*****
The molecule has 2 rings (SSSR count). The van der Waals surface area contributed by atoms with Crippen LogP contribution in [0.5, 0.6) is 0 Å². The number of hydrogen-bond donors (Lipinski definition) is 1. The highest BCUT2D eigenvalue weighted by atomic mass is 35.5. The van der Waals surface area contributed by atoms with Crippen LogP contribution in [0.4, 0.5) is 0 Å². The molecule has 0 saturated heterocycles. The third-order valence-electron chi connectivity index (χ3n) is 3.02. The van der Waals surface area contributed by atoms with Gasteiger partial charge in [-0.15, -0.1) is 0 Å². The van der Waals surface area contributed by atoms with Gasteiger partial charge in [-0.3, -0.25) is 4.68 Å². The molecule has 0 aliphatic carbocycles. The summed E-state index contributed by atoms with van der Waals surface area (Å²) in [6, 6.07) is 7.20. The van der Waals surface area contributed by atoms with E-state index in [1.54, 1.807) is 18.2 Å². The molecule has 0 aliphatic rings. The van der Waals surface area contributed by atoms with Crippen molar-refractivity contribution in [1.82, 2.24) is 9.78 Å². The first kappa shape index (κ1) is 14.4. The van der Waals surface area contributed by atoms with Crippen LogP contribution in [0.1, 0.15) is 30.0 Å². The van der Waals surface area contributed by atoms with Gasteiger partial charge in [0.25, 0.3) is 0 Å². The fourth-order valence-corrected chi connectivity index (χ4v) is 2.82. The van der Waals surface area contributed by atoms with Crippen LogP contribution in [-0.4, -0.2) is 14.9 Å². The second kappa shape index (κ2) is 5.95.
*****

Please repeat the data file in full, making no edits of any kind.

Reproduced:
The molecule has 2 rings (SSSR count). The van der Waals surface area contributed by atoms with Crippen LogP contribution in [0.5, 0.6) is 0 Å². The number of hydrogen-bond donors (Lipinski definition) is 1. The highest BCUT2D eigenvalue weighted by atomic mass is 35.5. The van der Waals surface area contributed by atoms with Crippen LogP contribution in [0.4, 0.5) is 0 Å². The molecule has 0 saturated heterocycles. The third-order valence-electron chi connectivity index (χ3n) is 3.02. The van der Waals surface area contributed by atoms with Gasteiger partial charge in [-0.15, -0.1) is 0 Å². The van der Waals surface area contributed by atoms with Gasteiger partial charge in [-0.3, -0.25) is 4.68 Å². The molecule has 0 aliphatic carbocycles. The summed E-state index contributed by atoms with van der Waals surface area (Å²) in [6, 6.07) is 7.20. The van der Waals surface area contributed by atoms with E-state index in [1.54, 1.807) is 18.2 Å². The molecule has 0 aliphatic rings. The van der Waals surface area contributed by atoms with Crippen molar-refractivity contribution in [1.82, 2.24) is 9.78 Å². The first kappa shape index (κ1) is 14.4. The van der Waals surface area contributed by atoms with Crippen LogP contribution in [0.1, 0.15) is 30.0 Å². The van der Waals surface area contributed by atoms with Gasteiger partial charge in [0.25, 0.3) is 0 Å². The fourth-order valence-corrected chi connectivity index (χ4v) is 2.82. The van der Waals surface area contributed by atoms with Crippen LogP contribution in [-0.4, -0.2) is 14.9 Å². The second kappa shape index (κ2) is 5.95.